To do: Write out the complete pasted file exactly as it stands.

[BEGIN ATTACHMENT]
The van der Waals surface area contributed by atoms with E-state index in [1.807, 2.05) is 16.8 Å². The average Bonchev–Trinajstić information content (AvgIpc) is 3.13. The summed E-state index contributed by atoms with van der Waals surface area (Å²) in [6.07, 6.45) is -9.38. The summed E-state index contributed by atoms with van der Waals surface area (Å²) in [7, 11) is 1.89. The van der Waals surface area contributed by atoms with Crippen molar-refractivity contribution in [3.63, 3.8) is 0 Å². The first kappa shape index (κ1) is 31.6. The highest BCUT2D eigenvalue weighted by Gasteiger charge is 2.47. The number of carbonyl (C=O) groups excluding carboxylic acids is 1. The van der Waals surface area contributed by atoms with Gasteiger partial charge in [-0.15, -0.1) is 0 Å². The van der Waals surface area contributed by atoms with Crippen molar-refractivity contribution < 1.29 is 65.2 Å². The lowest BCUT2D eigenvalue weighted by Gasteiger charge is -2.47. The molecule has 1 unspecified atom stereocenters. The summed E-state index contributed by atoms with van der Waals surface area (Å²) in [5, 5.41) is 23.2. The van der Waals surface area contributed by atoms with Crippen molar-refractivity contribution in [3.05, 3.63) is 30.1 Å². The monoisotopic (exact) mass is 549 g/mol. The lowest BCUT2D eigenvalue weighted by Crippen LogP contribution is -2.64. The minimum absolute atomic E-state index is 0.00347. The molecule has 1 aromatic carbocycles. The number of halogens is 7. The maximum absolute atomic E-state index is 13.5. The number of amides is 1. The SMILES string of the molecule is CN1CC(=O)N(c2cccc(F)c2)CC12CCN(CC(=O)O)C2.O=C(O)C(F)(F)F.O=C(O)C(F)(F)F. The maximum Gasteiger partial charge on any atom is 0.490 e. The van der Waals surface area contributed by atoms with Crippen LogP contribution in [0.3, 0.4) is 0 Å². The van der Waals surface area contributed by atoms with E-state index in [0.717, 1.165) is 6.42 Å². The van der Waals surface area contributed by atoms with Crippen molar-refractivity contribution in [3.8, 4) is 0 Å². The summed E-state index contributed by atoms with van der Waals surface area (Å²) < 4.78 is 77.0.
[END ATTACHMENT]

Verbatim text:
The van der Waals surface area contributed by atoms with E-state index in [1.807, 2.05) is 16.8 Å². The average Bonchev–Trinajstić information content (AvgIpc) is 3.13. The summed E-state index contributed by atoms with van der Waals surface area (Å²) in [6.07, 6.45) is -9.38. The summed E-state index contributed by atoms with van der Waals surface area (Å²) in [7, 11) is 1.89. The van der Waals surface area contributed by atoms with Crippen molar-refractivity contribution in [3.63, 3.8) is 0 Å². The first kappa shape index (κ1) is 31.6. The highest BCUT2D eigenvalue weighted by Gasteiger charge is 2.47. The number of carbonyl (C=O) groups excluding carboxylic acids is 1. The van der Waals surface area contributed by atoms with Gasteiger partial charge in [-0.15, -0.1) is 0 Å². The van der Waals surface area contributed by atoms with Crippen molar-refractivity contribution < 1.29 is 65.2 Å². The lowest BCUT2D eigenvalue weighted by Gasteiger charge is -2.47. The molecule has 1 unspecified atom stereocenters. The summed E-state index contributed by atoms with van der Waals surface area (Å²) in [5, 5.41) is 23.2. The van der Waals surface area contributed by atoms with Crippen molar-refractivity contribution in [3.05, 3.63) is 30.1 Å². The monoisotopic (exact) mass is 549 g/mol. The lowest BCUT2D eigenvalue weighted by Crippen LogP contribution is -2.64. The minimum absolute atomic E-state index is 0.00347. The molecule has 1 aromatic carbocycles. The number of halogens is 7. The maximum absolute atomic E-state index is 13.5. The number of amides is 1. The SMILES string of the molecule is CN1CC(=O)N(c2cccc(F)c2)CC12CCN(CC(=O)O)C2.O=C(O)C(F)(F)F.O=C(O)C(F)(F)F. The maximum Gasteiger partial charge on any atom is 0.490 e. The van der Waals surface area contributed by atoms with Crippen LogP contribution in [0.3, 0.4) is 0 Å². The van der Waals surface area contributed by atoms with E-state index in [0.717, 1.165) is 6.42 Å². The van der Waals surface area contributed by atoms with Crippen molar-refractivity contribution in [3.8, 4) is 0 Å². The summed E-state index contributed by atoms with van der Waals surface area (Å²) < 4.78 is 77.0.